The above number includes 224 who have been convicted, typically of political crimes such as “propaganda against the state” and “injuring the national unity,” and 20 others who are held in pre-trial detention. In addition, eight persons who participated in peaceful protests in mid-June of 2018 were given between five months and two years of suspended prison terms.

 

Many bloggers, lawyers, unionists, land rights activists, political dissidents, and followers of non-registered minority religions have been arrested and detained for peacefully exercising their internationally and constitutionally protected rights, principally the right to freedom of expression, freedom of peaceful assembly and freedom of religion or belief. The list does not include individuals who have engaged in or advocated violence.

 

In 2018, Vietnam arrested 27 human rights activists and convicted 40 activists with a total imprisonment of 300 years and 69 years under house arrest. In addition, 64 peaceful protesters were convicted in connection to the mass demonstrations that started in mid-June, where tens of thousands of protesters opposed the two bills on special economic zones and cyber security. The demonstrators were sentenced to a total of 121 years and five months in prison and nine years of suspended prison terms.

 

Thirty-two of the prisoners of conscience among the 244 identified by the NOW! Campaign are female. With one exception, all of these women come from the majority Kinh ethnic group. The one exception, Rmah Hruth, is an ethnic Jarai woman who was sentenced to five years of imprisonment in March 2014. In total, 186 people, or 76.6 % of the list, are ethnic Kinh. The second largest ethnic grouping on the list are Montagnards, a loose set of religious and ethnic minorities who live in the mountains of the Central Highlands. They account for 24.2% of those on the list. Seventeen of those on the list are Hmong people and two from Khmer Krom ethnic minority.

 

Most prisoners of conscience have been charged with or convicted of allegations under Articles 109, 116,117, 318 and 331 in the 2015 Penal Code (previously Articles 79, 87, 88, 245 and 258 of the 1999 Penal Code, respectively):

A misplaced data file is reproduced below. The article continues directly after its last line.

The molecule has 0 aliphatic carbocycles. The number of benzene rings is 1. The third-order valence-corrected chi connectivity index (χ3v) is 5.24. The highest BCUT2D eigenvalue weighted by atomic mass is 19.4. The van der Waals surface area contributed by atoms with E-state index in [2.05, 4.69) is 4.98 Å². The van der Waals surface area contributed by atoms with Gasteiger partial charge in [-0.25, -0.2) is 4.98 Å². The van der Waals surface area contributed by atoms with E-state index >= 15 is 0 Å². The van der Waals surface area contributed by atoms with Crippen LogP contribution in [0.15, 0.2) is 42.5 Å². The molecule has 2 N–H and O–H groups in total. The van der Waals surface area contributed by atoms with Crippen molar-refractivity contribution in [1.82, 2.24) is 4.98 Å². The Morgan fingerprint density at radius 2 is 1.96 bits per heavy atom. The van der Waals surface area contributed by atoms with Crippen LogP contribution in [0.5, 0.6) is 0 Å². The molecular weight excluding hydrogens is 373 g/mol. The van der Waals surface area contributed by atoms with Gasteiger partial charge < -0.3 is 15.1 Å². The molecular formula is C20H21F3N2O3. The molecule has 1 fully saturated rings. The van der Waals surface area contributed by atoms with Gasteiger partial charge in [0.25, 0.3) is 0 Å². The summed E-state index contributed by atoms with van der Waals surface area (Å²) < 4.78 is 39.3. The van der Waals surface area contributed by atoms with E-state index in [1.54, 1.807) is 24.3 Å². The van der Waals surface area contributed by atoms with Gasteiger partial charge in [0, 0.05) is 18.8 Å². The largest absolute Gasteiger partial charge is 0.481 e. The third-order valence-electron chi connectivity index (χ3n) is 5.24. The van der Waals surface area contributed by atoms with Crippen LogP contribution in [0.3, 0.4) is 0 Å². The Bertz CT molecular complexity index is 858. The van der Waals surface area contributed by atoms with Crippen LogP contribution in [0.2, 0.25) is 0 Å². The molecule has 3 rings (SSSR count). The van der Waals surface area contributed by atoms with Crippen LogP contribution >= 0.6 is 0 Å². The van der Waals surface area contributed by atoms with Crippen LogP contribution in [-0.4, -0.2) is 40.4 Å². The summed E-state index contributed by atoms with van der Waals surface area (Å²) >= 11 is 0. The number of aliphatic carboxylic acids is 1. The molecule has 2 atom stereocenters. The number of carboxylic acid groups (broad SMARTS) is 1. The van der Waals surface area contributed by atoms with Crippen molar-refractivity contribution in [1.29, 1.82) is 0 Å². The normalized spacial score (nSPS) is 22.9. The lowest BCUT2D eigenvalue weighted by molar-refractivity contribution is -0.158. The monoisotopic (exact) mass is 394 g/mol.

– 45 activists convicted on subversion (Article 79 of 1999 Penal Code or Article 109 in the 2015 Penal Code);

 

– 23 activists convicted and five charged with anti-state propaganda (Article 88 of the 1999 Penal Code or Article 117 of the 2015 Penal Code);

 

– 53 people from ethnic minorities convicted for undermining the national unity policy (Article 87 of the 1999 Penal Code); – 13 activists convicted of or charged with “abusing democratic freedom” (Article 258 of the 1999 Penal Code or Article 331 of the 2015 Penal Code);

 

– 78 individuals convicted of or charged with “disrupting public orders” (under Article 245 of the 1999 Penal Code or Article 318 of the 2015 Penal Code). Fifty two of them were imprisoned for peaceful participation in or being suspected of planning to participate in the mid-June demonstrations and their aftermath.

 

– The charge(s) for 16 individuals are unknown or yet to be announced by authorities.

 

Note that 25 individuals in the Now! Campaign’s report dated October 1, 2018, are not listed in the year-end report due to the limited information on their cases.

 

Background

 

In order to maintain a one-party regime, Vietnam’s communist government continues its intensified crackdown on local dissent by arresting and convicting many government critics, bloggers, Facebook users, non-violent demonstrators, environmentalists, and social activists.

 

To suppress the growing social dissatisfaction, silence activists and discourage critics, the government has used controversial articles in the national security provisions of the Penal Code to arrest democracy activists and human rights defenders and convict them with lengthy sentences. Democracy campaigner and environmentalist Le Dinh Luong (M) was sentenced to 20 years in prison and five years of probation, the most severe prison sentence given to an activist in the past five years.

 

The communist regime has employed harsh measures to prevent street demonstrations and used allegation of “disrupting public orders” under Article 318 of the 1999 Penal Code to imprison dozens of peaceful demonstrators.

 

The largest wave of arrests in two decades

 

In 2018, Vietnam arrested 26 activists and bloggers. Twenty-one of them were charged under provisions of the Penal Code while the charges against the remaining five have not been announced.

 

– University student Huynh Duc Thanh Binh (M) was charged with “attempting to overthrow the government” under Article 109 of the 2015 Penal Code.